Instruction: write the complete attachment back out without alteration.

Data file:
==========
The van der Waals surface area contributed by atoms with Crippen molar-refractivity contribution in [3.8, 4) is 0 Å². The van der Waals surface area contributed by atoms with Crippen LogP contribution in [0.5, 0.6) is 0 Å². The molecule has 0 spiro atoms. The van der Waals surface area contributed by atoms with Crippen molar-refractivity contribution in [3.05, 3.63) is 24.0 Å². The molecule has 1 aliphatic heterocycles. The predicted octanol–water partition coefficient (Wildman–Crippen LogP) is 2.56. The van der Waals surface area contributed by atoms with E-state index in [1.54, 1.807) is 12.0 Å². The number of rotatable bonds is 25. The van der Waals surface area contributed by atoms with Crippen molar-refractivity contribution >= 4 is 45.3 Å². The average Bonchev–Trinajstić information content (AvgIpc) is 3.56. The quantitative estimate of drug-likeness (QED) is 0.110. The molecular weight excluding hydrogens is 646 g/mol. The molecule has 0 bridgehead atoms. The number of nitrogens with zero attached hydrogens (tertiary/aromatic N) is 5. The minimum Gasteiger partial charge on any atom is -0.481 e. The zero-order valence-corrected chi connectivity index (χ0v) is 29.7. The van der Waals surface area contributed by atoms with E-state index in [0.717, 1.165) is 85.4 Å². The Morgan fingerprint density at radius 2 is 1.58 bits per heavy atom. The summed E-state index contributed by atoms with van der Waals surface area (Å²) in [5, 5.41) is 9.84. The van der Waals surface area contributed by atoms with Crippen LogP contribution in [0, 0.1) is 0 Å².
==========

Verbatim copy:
The van der Waals surface area contributed by atoms with Crippen molar-refractivity contribution in [3.8, 4) is 0 Å². The van der Waals surface area contributed by atoms with Crippen LogP contribution in [0.5, 0.6) is 0 Å². The molecule has 0 spiro atoms. The van der Waals surface area contributed by atoms with Crippen molar-refractivity contribution in [3.05, 3.63) is 24.0 Å². The molecule has 1 aliphatic heterocycles. The predicted octanol–water partition coefficient (Wildman–Crippen LogP) is 2.56. The van der Waals surface area contributed by atoms with E-state index in [1.54, 1.807) is 12.0 Å². The number of rotatable bonds is 25. The van der Waals surface area contributed by atoms with Crippen molar-refractivity contribution >= 4 is 45.3 Å². The average Bonchev–Trinajstić information content (AvgIpc) is 3.56. The quantitative estimate of drug-likeness (QED) is 0.110. The molecular weight excluding hydrogens is 646 g/mol. The molecule has 0 bridgehead atoms. The number of nitrogens with zero attached hydrogens (tertiary/aromatic N) is 5. The minimum Gasteiger partial charge on any atom is -0.481 e. The zero-order valence-corrected chi connectivity index (χ0v) is 29.7. The van der Waals surface area contributed by atoms with E-state index in [0.717, 1.165) is 85.4 Å². The Morgan fingerprint density at radius 2 is 1.58 bits per heavy atom. The summed E-state index contributed by atoms with van der Waals surface area (Å²) in [5, 5.41) is 9.84. The van der Waals surface area contributed by atoms with Crippen LogP contribution in [0, 0.1) is 0 Å².